SailNet Community banner
1 - 2 of 2 Posts

· Super Fuzzy
Joined
·
17,137 Posts
Reaction score
2,210
An interesting challenge.. :D
I think you'll find they're fully aware of that: Not having an engine in the racing yachts they sponsor means it is unlikely to break down at the wrong moment and embarrass them.
Which given Volvo's reputation over the past few years is probably a good thing.

..but seriously though, Volvo's sailboat engine division is still the smallest part of the company. The big $$$ for them is in ship, truck and bus engines followed closely by industrial (generators, cranes, etc.)... so, what that means is, when it comes to handing out VIP passes to enjoy a champagne sail on one of their sponsored yachts, it's usually non-sailing people who get the ride.
Like Audi. They (Volvo) don't sponsor yacht racing in order to sell marine diesels.
 

· Super Fuzzy
Joined
·
17,137 Posts
Reaction score
2,210
I do wonder about that...

Even though, sure, parts are expensive, it's been my experience (and the experience of not a few others) that if properly maintained and generally looked after like any engine should be, they are extremely reliable and just go, and go, and go... unlike eg. Yanmar engines which, with their in-built 'lee shore sensor' seem to crap out at the most inopportune times.

As a firm believer that "the worst day in motorcycling history was the day the first Volvo rolled off the production line", I wouldn't necessarily buy a Volvo car myself - but I can't remember the last time I saw I saw a bus that wasn't powered by a Volvo engine (the 'Volgren' label on the tail is right in your eyeline when stuck behind them in peak-hour traffic). Charter bus companies (around here at any rate) can't afford to be broken down on the side of the highway half way between Darwin and Uluru... so given there are plenty of other manufacturers to chose from (Mercedes for example) I guess they wouldn't choose Volvo if they weren't any good.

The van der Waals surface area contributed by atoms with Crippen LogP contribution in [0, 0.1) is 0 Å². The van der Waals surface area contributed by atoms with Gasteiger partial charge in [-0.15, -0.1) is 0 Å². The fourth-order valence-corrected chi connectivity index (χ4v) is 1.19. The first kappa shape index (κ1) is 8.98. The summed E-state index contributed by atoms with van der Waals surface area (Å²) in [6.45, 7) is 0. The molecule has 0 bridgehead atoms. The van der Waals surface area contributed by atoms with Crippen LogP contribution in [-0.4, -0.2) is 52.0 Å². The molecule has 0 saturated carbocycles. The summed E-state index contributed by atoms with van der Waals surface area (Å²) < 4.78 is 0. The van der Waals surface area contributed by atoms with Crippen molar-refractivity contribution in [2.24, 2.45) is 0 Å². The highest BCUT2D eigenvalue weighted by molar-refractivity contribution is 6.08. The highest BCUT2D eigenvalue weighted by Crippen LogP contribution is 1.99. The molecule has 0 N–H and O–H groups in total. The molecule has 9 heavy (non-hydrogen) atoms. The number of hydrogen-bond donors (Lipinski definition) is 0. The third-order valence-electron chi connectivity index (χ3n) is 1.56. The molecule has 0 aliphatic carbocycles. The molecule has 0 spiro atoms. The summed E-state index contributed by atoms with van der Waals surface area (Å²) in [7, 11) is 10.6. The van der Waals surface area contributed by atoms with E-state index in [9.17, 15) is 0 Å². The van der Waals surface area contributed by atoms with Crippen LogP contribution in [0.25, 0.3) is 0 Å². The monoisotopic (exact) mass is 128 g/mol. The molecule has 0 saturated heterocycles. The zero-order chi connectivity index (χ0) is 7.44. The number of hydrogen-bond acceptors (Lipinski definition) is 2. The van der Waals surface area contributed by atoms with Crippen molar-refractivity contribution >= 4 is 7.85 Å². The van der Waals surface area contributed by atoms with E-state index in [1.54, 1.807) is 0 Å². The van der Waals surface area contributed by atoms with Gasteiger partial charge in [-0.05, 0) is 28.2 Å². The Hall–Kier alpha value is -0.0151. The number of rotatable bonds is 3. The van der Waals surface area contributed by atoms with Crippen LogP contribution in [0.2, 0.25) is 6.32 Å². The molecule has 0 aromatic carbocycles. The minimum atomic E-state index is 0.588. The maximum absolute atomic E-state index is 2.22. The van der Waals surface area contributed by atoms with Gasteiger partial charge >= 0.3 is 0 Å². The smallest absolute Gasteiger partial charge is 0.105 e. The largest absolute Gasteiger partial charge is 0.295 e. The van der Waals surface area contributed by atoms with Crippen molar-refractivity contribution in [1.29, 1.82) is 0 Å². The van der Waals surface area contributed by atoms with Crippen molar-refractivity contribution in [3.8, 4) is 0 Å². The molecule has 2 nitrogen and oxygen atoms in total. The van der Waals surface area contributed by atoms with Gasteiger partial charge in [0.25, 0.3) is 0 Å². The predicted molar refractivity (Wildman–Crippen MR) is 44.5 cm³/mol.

My whoops, I should have said Volvo Marine. Their old engines were pretty much bullet proof. I had one in my old Northerner that was treated with complete contempt. In those days I sailed on and off the mooring and only started the engine when anchoring. Slack with all areas of maintenance back then but give that thing a spin and it started first time every time. Noisy as all get out but reliable.

In recent years though that seems to have changed big time. The people we bought our girl from now have an HR46. They lived with Volvo for two seasons then pulled it out and replaced it with a Yanmar. These days the bad reports outnumber the good.

As for their cars, I drove one for twenty odd years and apart from the odd electrical quirk (the windscreen wipers would simply come on without reason. The only way to stop them was to get out the car and kick the drivers side headlight) it was pretty much faultless.
 
1 - 2 of 2 Posts
This is an older thread, you may not receive a response, and could be reviving an old thread. Please consider creating a new thread.
Top